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MOSCOW, November 3 (Itar-Tass) — The Moscow City Court on Thursday sentenced Akhmedpasha Aidayev to 17 years in a maximum security prison in a high-profile case over the murder of Spartak football club fan Yuri Volkov. His accomplice Bekkhan Ibragimov was sentenced to six years in a general regime penitentiary.
Aidayev was found guilty of first-degree murder for hooligan motives, and battery and hooliganism committed by a group in collusion.
Ibragimov was found guilty of malicious infliction of harm to health for hooligan motives, committed by a group in collusion.
The prosecutor for the state had demanded that Akhmedpasha Aidayev be sentenced to 20 years in prison, and Bekkhan Ibragimov - to eight years.
Last week, a jury unanimously found the two defendants guilty of the murder of Yuri Volkov. The attackers do not deserve clemency, the jurors said.
The trial was held behind closed doors at the injured parties' request.
The verdict notes that on July 10, 2010, at around 01:10, Moscow time, the defendants, setting themselves against other persons around them, and demonstrating disparagement to others, in the presence of strangers, attacked the injured parties whom they did not know.
"Provoking a fight, Aidayev shouldered one of the injured parties - Maxim Domnitsky, and, using a small pre-test, namely, the latter's rebuke, hit him with his fist in the left eye and the shoulder, whereupon he stabbed Yuri Volkov in the left side of the chest by going beyond the scope of accord, and then tried to escape from the scene but was detained.
Ibragimov stabbed another two acquaintances of Volkov. He, too, attempted to escape but was detained.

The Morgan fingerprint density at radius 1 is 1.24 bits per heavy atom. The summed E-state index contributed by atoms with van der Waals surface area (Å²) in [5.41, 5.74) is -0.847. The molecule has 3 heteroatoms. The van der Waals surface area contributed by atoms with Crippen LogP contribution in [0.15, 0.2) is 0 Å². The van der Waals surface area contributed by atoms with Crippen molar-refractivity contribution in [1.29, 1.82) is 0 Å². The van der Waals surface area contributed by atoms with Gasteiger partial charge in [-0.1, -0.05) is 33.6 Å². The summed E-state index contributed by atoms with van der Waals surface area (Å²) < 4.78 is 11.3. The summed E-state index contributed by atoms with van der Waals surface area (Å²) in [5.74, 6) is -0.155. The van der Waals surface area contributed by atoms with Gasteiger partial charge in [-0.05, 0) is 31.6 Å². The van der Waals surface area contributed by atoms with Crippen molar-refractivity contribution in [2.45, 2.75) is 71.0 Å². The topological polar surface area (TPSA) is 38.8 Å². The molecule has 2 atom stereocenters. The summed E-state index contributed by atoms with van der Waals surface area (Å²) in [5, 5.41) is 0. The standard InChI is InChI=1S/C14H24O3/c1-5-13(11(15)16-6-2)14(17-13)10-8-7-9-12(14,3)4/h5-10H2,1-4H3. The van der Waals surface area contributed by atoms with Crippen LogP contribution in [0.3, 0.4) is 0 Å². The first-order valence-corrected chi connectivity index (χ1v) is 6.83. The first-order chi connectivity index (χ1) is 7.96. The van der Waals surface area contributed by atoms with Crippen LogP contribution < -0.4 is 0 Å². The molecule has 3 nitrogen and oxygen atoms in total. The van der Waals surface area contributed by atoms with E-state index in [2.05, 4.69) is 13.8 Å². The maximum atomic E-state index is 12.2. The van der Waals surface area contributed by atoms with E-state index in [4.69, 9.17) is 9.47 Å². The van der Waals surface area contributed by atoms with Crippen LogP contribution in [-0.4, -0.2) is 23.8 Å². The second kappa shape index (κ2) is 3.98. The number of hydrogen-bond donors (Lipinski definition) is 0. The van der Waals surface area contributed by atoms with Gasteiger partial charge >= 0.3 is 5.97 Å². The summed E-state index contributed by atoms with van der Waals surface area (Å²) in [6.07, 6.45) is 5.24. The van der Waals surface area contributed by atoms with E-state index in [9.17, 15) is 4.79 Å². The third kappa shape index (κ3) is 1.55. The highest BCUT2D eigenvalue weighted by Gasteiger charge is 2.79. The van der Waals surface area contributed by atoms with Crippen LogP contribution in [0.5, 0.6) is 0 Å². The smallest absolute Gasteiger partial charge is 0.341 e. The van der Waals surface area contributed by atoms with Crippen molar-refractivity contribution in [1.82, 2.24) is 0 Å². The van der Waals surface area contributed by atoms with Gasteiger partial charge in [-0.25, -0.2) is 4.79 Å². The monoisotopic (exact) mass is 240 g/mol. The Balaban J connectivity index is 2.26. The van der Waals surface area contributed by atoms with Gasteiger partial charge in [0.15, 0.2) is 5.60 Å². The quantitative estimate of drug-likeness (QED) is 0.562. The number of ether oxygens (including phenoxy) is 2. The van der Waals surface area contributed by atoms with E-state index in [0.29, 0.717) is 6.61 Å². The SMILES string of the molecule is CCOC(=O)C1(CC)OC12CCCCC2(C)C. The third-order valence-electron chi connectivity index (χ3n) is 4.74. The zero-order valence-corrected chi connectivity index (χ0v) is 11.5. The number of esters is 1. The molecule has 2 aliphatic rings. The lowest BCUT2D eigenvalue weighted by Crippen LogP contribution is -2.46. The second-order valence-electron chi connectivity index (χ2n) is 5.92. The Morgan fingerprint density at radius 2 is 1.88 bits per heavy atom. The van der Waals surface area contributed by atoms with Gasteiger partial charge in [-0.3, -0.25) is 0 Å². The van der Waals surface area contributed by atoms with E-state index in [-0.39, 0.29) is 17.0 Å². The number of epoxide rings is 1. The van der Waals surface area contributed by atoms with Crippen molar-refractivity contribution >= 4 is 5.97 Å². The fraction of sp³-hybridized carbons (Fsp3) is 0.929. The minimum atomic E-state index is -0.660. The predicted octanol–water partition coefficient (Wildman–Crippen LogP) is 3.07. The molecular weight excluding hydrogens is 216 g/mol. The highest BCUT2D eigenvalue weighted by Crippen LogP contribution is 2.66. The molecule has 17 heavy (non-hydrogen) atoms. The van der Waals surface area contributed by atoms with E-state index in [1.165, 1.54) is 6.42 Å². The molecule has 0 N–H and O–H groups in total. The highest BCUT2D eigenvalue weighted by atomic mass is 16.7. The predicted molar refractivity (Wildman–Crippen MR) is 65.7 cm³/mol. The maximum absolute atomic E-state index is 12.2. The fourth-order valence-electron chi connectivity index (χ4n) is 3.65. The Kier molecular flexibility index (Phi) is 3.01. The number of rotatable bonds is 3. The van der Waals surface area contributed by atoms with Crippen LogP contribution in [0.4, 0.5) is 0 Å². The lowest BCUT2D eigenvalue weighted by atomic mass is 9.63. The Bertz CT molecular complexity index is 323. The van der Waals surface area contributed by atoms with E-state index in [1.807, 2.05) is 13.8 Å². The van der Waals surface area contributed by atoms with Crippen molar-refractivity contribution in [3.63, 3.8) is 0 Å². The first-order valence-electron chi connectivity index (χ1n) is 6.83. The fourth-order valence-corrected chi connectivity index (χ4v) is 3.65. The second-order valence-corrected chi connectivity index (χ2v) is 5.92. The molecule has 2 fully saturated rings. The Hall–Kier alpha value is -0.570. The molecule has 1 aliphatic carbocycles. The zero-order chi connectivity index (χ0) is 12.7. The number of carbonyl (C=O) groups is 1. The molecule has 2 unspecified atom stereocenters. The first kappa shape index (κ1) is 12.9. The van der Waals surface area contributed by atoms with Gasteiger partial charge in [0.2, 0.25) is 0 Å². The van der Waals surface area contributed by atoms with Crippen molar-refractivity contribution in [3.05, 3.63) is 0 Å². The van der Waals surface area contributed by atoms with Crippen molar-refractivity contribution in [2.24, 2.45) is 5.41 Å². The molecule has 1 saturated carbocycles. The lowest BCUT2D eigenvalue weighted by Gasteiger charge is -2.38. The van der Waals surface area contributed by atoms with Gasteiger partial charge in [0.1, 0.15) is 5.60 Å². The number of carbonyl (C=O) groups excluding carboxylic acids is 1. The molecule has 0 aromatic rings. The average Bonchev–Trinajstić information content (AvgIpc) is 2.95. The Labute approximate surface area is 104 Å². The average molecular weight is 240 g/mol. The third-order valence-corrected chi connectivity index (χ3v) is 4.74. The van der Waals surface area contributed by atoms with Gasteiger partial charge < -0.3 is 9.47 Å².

Two persons were hospitalized after the fight. Volkov died in an ambulance on the way to hospital.
The judge noted that each of the defendant had been fully aware of the actual nature of his actions and the degree of their gravity. The lawyers' arguments that it was "negligent death" were found ungrounded, as the jurors' verdict ascertained the guilt of all the defendants and the malicious nature of their actions.
Earlier, the lawyers protested the jurors' verdict as to harsh. The verdict was not surprising, "judging by the way the trial has been running," they said.
"We have nothing to blame the jurors for, if I were in their place I'd also rule that our clients are guilty. The presiding judge has been running an accusatory trial from the beginning," one of the lawyers said.
The defendants' lawyers said they would appeal the verdict at the Supreme Court.
"We'll certainly lodge a complaint about today's verdict with the Supreme Court and ask to overturn it and re-investigate the case in connection with numerous procedural violations during the trial," lawyer Abusupyan Gaitayev told Itar-Tass.
After the reading of the verdict, the defendants' relatives and the injured parties' friends exchanged words which very nearly escalated to a fight. The incident occurred after one of the relatives, upon leaving the courtroom, began to chant "Allah Akbar." The defendants were shouting it during the reading of the verdict, too. The injured parties resented it, and bailiffs had to step in to prevent the fight. Security was tightened around the Moscow City Court on Thursday. Special task force units were on hand in the building and on the premises.
Volkov's mother Marina Volkova called the verdict fair.
"It does not matter what terms the court meted out to the defendants; the main thing is that they've been punished, and I think the court's verdict is fair," Volkova said.
When journalists asked her if she feared revenge from the defendants' relatives, she underlined that "the worst thing in my life has already happened: so I have nothing to fear now."
She noted however, that the defendants had threatened her during the trial.
The representatives of the Moscow prosecutor's office said they agreed with the verdict.
"The jurors unanimously passed a guilty verdict for Aidayev and Ibragimov, and the court, when making a decision, agreed with us on all the points of the indictment. We agree with this ruling and find it legitimate," one of the prosecutors said.